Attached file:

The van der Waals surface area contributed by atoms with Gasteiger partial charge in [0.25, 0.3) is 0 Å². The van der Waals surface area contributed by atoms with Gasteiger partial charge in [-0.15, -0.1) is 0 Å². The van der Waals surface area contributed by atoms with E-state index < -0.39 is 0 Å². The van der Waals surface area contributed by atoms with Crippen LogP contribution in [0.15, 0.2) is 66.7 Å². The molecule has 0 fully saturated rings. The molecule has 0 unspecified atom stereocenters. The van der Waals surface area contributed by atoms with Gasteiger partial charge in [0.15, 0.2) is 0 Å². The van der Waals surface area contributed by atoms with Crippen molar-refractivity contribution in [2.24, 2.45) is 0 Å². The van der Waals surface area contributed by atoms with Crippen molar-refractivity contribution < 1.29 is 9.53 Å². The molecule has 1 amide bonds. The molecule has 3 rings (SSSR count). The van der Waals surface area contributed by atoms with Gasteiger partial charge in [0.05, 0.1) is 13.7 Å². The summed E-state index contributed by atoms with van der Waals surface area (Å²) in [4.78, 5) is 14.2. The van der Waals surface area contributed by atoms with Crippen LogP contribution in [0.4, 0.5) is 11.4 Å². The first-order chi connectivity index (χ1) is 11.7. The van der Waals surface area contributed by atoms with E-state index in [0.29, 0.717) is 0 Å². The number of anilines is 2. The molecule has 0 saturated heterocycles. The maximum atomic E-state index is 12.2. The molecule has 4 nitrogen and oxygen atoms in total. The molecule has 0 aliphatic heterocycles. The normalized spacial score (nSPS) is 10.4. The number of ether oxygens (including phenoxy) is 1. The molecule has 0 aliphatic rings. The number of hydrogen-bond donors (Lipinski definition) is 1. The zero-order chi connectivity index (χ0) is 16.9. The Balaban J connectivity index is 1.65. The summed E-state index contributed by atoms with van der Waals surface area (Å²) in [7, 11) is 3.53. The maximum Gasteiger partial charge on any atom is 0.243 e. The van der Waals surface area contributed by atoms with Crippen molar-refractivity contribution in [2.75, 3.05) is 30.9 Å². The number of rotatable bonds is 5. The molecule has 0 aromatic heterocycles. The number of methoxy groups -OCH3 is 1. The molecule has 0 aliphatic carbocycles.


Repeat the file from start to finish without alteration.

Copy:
The van der Waals surface area contributed by atoms with Gasteiger partial charge in [0.25, 0.3) is 0 Å². The van der Waals surface area contributed by atoms with Gasteiger partial charge in [-0.15, -0.1) is 0 Å². The van der Waals surface area contributed by atoms with E-state index < -0.39 is 0 Å². The van der Waals surface area contributed by atoms with Crippen LogP contribution in [0.15, 0.2) is 66.7 Å². The molecule has 0 fully saturated rings. The molecule has 0 unspecified atom stereocenters. The van der Waals surface area contributed by atoms with Gasteiger partial charge in [0.15, 0.2) is 0 Å². The van der Waals surface area contributed by atoms with Crippen molar-refractivity contribution in [2.24, 2.45) is 0 Å². The van der Waals surface area contributed by atoms with Crippen molar-refractivity contribution < 1.29 is 9.53 Å². The molecule has 1 amide bonds. The molecule has 3 rings (SSSR count). The van der Waals surface area contributed by atoms with Gasteiger partial charge in [0.05, 0.1) is 13.7 Å². The summed E-state index contributed by atoms with van der Waals surface area (Å²) in [4.78, 5) is 14.2. The van der Waals surface area contributed by atoms with Crippen LogP contribution in [0.4, 0.5) is 11.4 Å². The first-order chi connectivity index (χ1) is 11.7. The van der Waals surface area contributed by atoms with E-state index in [0.29, 0.717) is 0 Å². The number of anilines is 2. The molecule has 0 saturated heterocycles. The maximum atomic E-state index is 12.2. The molecule has 4 nitrogen and oxygen atoms in total. The molecule has 0 aliphatic heterocycles. The normalized spacial score (nSPS) is 10.4. The number of ether oxygens (including phenoxy) is 1. The molecule has 0 aliphatic rings. The number of hydrogen-bond donors (Lipinski definition) is 1. The zero-order chi connectivity index (χ0) is 16.9. The Balaban J connectivity index is 1.65. The summed E-state index contributed by atoms with van der Waals surface area (Å²) in [7, 11) is 3.53. The maximum Gasteiger partial charge on any atom is 0.243 e. The van der Waals surface area contributed by atoms with Crippen molar-refractivity contribution in [2.75, 3.05) is 30.9 Å². The number of rotatable bonds is 5. The molecule has 0 aromatic heterocycles. The number of methoxy groups -OCH3 is 1. The molecule has 0 aliphatic carbocycles.